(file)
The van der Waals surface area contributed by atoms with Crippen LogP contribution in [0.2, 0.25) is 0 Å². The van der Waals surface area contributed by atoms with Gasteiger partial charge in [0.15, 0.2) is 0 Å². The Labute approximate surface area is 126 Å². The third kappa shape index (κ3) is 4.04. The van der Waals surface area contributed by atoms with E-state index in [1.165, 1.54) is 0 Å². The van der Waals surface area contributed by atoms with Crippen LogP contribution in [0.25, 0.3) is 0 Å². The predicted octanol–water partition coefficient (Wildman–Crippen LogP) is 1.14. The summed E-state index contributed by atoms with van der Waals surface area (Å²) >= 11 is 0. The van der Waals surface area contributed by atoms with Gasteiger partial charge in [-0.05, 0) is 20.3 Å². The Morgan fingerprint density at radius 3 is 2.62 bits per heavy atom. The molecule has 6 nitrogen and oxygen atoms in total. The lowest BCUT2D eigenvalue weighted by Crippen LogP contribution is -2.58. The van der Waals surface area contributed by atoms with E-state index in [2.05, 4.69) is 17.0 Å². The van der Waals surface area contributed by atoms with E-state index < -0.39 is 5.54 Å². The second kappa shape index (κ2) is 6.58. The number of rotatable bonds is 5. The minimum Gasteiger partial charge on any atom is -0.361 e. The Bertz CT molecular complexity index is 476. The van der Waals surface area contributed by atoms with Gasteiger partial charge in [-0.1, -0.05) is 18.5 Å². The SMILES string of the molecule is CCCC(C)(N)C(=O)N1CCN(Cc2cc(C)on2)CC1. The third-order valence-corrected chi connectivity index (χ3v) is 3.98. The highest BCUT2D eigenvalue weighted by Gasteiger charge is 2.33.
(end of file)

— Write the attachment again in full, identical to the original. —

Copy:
The van der Waals surface area contributed by atoms with Crippen LogP contribution in [0.2, 0.25) is 0 Å². The van der Waals surface area contributed by atoms with Gasteiger partial charge in [0.15, 0.2) is 0 Å². The Labute approximate surface area is 126 Å². The third kappa shape index (κ3) is 4.04. The van der Waals surface area contributed by atoms with E-state index in [1.165, 1.54) is 0 Å². The van der Waals surface area contributed by atoms with Crippen LogP contribution in [0.25, 0.3) is 0 Å². The predicted octanol–water partition coefficient (Wildman–Crippen LogP) is 1.14. The summed E-state index contributed by atoms with van der Waals surface area (Å²) >= 11 is 0. The van der Waals surface area contributed by atoms with Gasteiger partial charge in [-0.05, 0) is 20.3 Å². The Morgan fingerprint density at radius 3 is 2.62 bits per heavy atom. The molecule has 6 nitrogen and oxygen atoms in total. The lowest BCUT2D eigenvalue weighted by Crippen LogP contribution is -2.58. The van der Waals surface area contributed by atoms with E-state index in [2.05, 4.69) is 17.0 Å². The van der Waals surface area contributed by atoms with E-state index < -0.39 is 5.54 Å². The second kappa shape index (κ2) is 6.58. The number of rotatable bonds is 5. The minimum Gasteiger partial charge on any atom is -0.361 e. The Bertz CT molecular complexity index is 476. The van der Waals surface area contributed by atoms with Gasteiger partial charge in [-0.1, -0.05) is 18.5 Å². The SMILES string of the molecule is CCCC(C)(N)C(=O)N1CCN(Cc2cc(C)on2)CC1. The third-order valence-corrected chi connectivity index (χ3v) is 3.98. The highest BCUT2D eigenvalue weighted by Gasteiger charge is 2.33.